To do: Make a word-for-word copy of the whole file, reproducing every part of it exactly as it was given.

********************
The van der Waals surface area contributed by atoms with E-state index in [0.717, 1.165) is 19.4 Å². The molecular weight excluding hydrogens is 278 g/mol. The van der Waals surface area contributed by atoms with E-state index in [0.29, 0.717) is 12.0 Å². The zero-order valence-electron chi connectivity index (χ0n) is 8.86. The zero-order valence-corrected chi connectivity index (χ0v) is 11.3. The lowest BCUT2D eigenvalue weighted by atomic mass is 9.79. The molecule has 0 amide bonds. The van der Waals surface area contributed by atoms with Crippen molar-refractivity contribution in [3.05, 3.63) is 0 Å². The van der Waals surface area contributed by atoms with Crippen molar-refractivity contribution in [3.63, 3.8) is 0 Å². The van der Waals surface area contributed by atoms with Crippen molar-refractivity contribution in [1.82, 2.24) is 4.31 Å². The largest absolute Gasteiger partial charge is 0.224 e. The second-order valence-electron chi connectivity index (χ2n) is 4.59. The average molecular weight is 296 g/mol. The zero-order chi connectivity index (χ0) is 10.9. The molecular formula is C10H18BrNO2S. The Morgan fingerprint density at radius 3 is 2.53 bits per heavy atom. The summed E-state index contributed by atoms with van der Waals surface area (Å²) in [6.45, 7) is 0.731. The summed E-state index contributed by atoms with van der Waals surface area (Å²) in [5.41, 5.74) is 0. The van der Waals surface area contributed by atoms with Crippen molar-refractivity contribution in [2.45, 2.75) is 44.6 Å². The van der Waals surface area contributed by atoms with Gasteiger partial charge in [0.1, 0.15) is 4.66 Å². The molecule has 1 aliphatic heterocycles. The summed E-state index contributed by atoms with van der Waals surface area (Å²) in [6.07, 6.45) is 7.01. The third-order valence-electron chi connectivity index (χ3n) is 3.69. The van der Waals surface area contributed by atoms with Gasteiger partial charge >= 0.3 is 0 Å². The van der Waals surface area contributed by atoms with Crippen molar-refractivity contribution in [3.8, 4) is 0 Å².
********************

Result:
The van der Waals surface area contributed by atoms with E-state index in [0.717, 1.165) is 19.4 Å². The molecular weight excluding hydrogens is 278 g/mol. The van der Waals surface area contributed by atoms with E-state index in [0.29, 0.717) is 12.0 Å². The zero-order valence-electron chi connectivity index (χ0n) is 8.86. The zero-order valence-corrected chi connectivity index (χ0v) is 11.3. The lowest BCUT2D eigenvalue weighted by atomic mass is 9.79. The molecule has 0 amide bonds. The van der Waals surface area contributed by atoms with Crippen molar-refractivity contribution in [3.05, 3.63) is 0 Å². The van der Waals surface area contributed by atoms with Crippen molar-refractivity contribution in [3.63, 3.8) is 0 Å². The van der Waals surface area contributed by atoms with Crippen molar-refractivity contribution in [1.82, 2.24) is 4.31 Å². The largest absolute Gasteiger partial charge is 0.224 e. The second-order valence-electron chi connectivity index (χ2n) is 4.59. The average molecular weight is 296 g/mol. The zero-order chi connectivity index (χ0) is 10.9. The molecular formula is C10H18BrNO2S. The Morgan fingerprint density at radius 3 is 2.53 bits per heavy atom. The summed E-state index contributed by atoms with van der Waals surface area (Å²) in [6.45, 7) is 0.731. The summed E-state index contributed by atoms with van der Waals surface area (Å²) in [5.41, 5.74) is 0. The van der Waals surface area contributed by atoms with Crippen molar-refractivity contribution in [2.45, 2.75) is 44.6 Å². The van der Waals surface area contributed by atoms with Gasteiger partial charge in [0.1, 0.15) is 4.66 Å². The molecule has 1 aliphatic heterocycles. The summed E-state index contributed by atoms with van der Waals surface area (Å²) in [6.07, 6.45) is 7.01. The third-order valence-electron chi connectivity index (χ3n) is 3.69. The van der Waals surface area contributed by atoms with Gasteiger partial charge >= 0.3 is 0 Å². The van der Waals surface area contributed by atoms with Crippen molar-refractivity contribution in [3.8, 4) is 0 Å².